Numerous applications of rare earths have been summarized by J. B. Calvert [28] , and C. K. Gupta and N. Krishnamurthy [15]. Some of the applications from these reports are reproduced here.

The largest use of rare earths has been in glass polishing and ceramics, 39%, followed closely by automotive catalytic converters, 22%. Permanent magnets account for 16%, petroleum refining catalysts 12%, metallurgical applications 9%, cathode-ray tube phosphors 1%, and miscellaneous uses, including lighter flints, account for 1% of rare earths consumption.

In 1891 Carl Auer von Welsbash produced a gas mantle. This is the first application of rare earths. In this process a mixture of 99% Th(NO3)4 and 1% Ce(NO3)4 in distilled water was used as lighting fluid. A fabric sock dipped in this fluid was used to create the gas mantle. When lit, thorium caused the gas mantle to give a very bright white light [29]. Mischmetal, a complex alloy of rare earth metals, alloyed with iron is used as the flint (spark-producing agent) in cigarette lighters and similar devices.

Rare earths are now used for making magnets. In general, rare earths magnets are anisotropic, which means they have a preferred direction of magnetic orientation. Compared to isotropic magnets, anisotropic magnets retain better magnetization at zero external field, have better maximum energy product, i.e., the maximum product which can be obtained on the demagnetization curve, and have superior mechanical properties and corrosion resistance [30]. A powerful magnet made of neodymium, Nd2Fe14B, of magnetic energy 50MGOe was invented in 1984 [31]. Initially this Nd-Fe-B magnet was used in data processing and audio-visual equipment. Now Nd-magnets are used in medical appliances such as magnetic resonance imaging equipment, in electronics such as manufacture of computers, cell phones, etc.

Alloys of gadolinium have been used in magnetic refrigeration and have great prospects for cryogenic applications. Gadolinium-aluminum-garnet (GAG) has been used in magnetic refrigeration for cooling up to a temperature of 4K.

Garnets of some rare earths, such as samarium, gadolinium, and yttrium, are used in making bubble domain memories. The magnetic bubble is stable in the presence of a small field applied by a permanent rare earth magnet. This makes the bubble domain memory nonvolatile, that is the information in the memory is not lost when the power to the memory is off. Also bubble domain can be reduced to about one micrometer, which increases the storage density for information. Storage densities can be as high as one megabit per square centimeter.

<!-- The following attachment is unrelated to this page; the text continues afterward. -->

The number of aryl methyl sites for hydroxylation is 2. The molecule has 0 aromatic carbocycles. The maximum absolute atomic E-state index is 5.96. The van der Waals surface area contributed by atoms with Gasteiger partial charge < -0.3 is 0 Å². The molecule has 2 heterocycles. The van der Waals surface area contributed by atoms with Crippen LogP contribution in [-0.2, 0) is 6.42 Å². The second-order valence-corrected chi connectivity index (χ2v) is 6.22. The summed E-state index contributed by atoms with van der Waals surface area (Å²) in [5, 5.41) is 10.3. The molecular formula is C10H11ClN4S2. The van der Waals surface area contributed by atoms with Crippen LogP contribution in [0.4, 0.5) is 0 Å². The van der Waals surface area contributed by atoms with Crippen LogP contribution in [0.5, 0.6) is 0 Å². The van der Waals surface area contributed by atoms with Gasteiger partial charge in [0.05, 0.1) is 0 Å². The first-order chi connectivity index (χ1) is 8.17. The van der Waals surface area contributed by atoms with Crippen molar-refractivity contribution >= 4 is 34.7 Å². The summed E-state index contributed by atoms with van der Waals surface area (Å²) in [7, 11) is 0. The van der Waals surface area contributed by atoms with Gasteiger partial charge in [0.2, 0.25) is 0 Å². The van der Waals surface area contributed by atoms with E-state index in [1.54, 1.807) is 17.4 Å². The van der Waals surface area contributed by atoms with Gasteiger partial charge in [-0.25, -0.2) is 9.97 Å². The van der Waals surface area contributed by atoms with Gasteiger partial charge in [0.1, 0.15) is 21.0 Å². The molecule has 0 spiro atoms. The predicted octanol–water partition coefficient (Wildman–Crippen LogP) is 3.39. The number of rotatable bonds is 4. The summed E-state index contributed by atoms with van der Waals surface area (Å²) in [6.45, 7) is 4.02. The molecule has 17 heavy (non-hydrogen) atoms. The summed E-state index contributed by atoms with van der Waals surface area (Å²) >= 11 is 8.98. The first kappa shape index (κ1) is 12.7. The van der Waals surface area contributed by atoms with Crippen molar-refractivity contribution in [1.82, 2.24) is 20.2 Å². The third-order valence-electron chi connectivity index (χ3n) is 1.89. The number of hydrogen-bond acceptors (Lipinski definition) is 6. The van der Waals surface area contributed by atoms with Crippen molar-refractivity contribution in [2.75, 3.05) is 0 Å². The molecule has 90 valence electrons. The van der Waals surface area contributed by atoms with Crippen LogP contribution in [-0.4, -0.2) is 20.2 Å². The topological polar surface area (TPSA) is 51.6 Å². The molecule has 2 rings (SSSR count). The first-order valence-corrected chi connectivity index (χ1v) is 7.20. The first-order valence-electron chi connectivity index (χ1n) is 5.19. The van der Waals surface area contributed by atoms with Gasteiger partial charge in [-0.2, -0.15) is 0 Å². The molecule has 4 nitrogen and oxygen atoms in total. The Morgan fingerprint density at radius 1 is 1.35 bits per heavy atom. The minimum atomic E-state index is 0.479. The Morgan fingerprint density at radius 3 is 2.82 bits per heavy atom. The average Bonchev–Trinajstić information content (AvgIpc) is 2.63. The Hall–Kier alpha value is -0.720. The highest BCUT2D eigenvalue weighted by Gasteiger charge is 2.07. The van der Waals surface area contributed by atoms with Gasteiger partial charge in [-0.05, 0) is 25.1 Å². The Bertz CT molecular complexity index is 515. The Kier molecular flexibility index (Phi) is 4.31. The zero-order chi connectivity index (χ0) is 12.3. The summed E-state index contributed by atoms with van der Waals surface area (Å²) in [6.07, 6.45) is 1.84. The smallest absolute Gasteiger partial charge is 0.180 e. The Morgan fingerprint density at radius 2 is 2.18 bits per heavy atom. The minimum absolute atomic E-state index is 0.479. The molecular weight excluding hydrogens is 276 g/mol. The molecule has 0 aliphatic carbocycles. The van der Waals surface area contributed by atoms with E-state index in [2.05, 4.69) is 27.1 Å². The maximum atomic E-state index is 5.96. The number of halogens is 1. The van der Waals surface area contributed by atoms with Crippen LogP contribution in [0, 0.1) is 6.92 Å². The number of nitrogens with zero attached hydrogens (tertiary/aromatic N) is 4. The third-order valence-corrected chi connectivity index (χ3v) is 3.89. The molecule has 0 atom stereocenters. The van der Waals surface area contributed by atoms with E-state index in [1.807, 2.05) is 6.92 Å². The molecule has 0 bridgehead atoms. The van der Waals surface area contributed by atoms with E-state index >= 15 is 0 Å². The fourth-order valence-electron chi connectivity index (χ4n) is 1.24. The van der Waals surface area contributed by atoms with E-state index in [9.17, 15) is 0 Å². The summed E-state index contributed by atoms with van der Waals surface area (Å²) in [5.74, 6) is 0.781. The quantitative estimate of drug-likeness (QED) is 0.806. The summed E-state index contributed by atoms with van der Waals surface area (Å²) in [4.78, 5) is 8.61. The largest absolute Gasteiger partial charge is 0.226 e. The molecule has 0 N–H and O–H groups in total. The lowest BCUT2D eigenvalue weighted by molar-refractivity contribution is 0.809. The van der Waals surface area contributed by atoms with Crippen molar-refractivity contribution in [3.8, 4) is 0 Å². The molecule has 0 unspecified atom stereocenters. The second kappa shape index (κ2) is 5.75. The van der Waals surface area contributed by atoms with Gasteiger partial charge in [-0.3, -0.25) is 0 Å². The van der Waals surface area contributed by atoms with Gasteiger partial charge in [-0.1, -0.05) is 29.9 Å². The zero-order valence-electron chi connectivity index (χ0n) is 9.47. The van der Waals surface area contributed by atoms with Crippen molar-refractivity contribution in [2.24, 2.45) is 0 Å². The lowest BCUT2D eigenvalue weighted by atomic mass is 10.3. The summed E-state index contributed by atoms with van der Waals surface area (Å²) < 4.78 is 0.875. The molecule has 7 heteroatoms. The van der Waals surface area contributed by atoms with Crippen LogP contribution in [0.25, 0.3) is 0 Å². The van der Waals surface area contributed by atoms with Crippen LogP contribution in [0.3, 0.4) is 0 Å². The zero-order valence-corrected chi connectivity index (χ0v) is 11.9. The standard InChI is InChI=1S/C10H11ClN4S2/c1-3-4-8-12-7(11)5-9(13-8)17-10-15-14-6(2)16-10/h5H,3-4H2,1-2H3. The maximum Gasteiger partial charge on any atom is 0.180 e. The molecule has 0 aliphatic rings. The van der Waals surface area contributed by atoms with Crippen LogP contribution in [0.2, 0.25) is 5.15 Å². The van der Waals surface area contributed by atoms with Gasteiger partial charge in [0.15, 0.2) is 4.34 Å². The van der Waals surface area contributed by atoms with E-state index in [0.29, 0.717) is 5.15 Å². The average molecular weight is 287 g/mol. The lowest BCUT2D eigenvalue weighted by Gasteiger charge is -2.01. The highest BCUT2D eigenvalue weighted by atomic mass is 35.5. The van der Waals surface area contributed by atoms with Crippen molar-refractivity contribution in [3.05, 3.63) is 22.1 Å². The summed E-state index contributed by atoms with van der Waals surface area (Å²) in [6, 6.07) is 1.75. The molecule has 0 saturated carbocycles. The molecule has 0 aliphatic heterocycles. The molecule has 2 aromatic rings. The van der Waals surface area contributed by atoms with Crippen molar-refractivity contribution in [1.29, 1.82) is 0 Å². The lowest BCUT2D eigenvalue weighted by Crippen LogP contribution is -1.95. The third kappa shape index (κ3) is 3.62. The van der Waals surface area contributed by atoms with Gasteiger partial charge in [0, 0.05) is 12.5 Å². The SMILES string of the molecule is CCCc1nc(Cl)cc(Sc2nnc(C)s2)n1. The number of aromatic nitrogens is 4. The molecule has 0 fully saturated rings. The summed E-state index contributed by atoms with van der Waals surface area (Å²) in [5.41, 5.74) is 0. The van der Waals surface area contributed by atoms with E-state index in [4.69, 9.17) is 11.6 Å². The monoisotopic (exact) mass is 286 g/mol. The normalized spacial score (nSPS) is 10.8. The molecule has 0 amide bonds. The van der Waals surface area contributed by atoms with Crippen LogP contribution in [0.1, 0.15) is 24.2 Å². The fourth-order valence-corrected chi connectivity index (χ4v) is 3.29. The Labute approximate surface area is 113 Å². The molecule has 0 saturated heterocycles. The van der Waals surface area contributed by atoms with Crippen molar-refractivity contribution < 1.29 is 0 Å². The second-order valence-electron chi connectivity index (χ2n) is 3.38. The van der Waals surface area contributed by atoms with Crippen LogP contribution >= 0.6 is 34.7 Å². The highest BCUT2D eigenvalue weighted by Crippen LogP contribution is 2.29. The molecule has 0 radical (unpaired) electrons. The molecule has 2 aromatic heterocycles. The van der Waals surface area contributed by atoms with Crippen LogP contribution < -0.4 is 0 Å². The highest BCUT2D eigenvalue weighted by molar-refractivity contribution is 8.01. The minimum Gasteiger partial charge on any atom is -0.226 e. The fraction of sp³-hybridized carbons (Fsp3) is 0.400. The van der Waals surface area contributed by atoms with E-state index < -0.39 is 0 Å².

Rare earth intermetallics, REM5 (where RE refers to a rare earth and M refers to one of the metals, Co, Ni, or Fe) have the capacity to absorb a large amount of hydrogen at room temperature. Such intermetallics are, therefore, used for hydrogen storage.

The rare earths, ceria and yttria are used as sintering aids in powder metallurgy. Mischmetal was used in the steel alloy for the Alaska crude oil pipeline. Cerium oxide or cerium rich rare earth oxide is used for glass polishing. Rare earths are also used in solid oxide fuel cells called ceramic fuel cells. Pure cerium has been used as an opacifier in ceramic glasses and CeS and yttria are used in making crucibles. Praseodymium is added to pigments to make them stable at high temperature. Cerium oxide is a key element in the catalytic convertors and is used to break down unburned hydrocarbons in automobiles.

Rare earths are also used in optics and phosphor industries. In laser glasses Nd acts as an activator. Glass fibers containing rare earths can transmit data over exceptionally large distances without booster stations. The phosphor in cathode ray tubes is Eu-doped yttrium vanadate, giving the red color. Other phosphors also contain rare earths. Cerium oxide is the catalyst used in self-cleaning ovens. Neodymium-yttrium-garnet and gadolinium-yttrium garnet are used in the manufacture of lasers as alternatives to ruby.

Rare earths have found applications in nuclear power industry. Gadolinium oxide has a high neutron absorption cross section and, therefore, is used in nuclear reactors to achieve a uniform neutron flux.

In this article only very few applications of rare earths are mentioned with a view to recognize the importance of rare earths. Many more applications are in existence and the potential for more applications is high. Intensive research for the use of rare earths in all fields is being pursued.

References